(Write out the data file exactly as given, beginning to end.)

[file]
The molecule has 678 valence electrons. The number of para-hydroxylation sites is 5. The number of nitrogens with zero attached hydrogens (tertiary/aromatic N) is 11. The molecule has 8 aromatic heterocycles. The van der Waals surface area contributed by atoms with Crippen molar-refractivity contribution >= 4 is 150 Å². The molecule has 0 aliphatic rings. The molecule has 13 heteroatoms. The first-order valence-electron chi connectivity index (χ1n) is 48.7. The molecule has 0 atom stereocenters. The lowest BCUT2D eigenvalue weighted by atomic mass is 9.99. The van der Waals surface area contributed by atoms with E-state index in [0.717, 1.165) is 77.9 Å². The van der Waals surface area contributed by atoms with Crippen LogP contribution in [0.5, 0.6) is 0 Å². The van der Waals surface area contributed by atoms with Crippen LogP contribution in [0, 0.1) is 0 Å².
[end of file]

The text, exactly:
The molecule has 678 valence electrons. The number of para-hydroxylation sites is 5. The number of nitrogens with zero attached hydrogens (tertiary/aromatic N) is 11. The molecule has 8 aromatic heterocycles. The van der Waals surface area contributed by atoms with Crippen molar-refractivity contribution >= 4 is 150 Å². The molecule has 0 aliphatic rings. The molecule has 13 heteroatoms. The first-order valence-electron chi connectivity index (χ1n) is 48.7. The molecule has 0 atom stereocenters. The lowest BCUT2D eigenvalue weighted by atomic mass is 9.99. The van der Waals surface area contributed by atoms with E-state index in [0.717, 1.165) is 77.9 Å². The van der Waals surface area contributed by atoms with Crippen LogP contribution in [0.5, 0.6) is 0 Å². The van der Waals surface area contributed by atoms with Crippen LogP contribution in [0, 0.1) is 0 Å².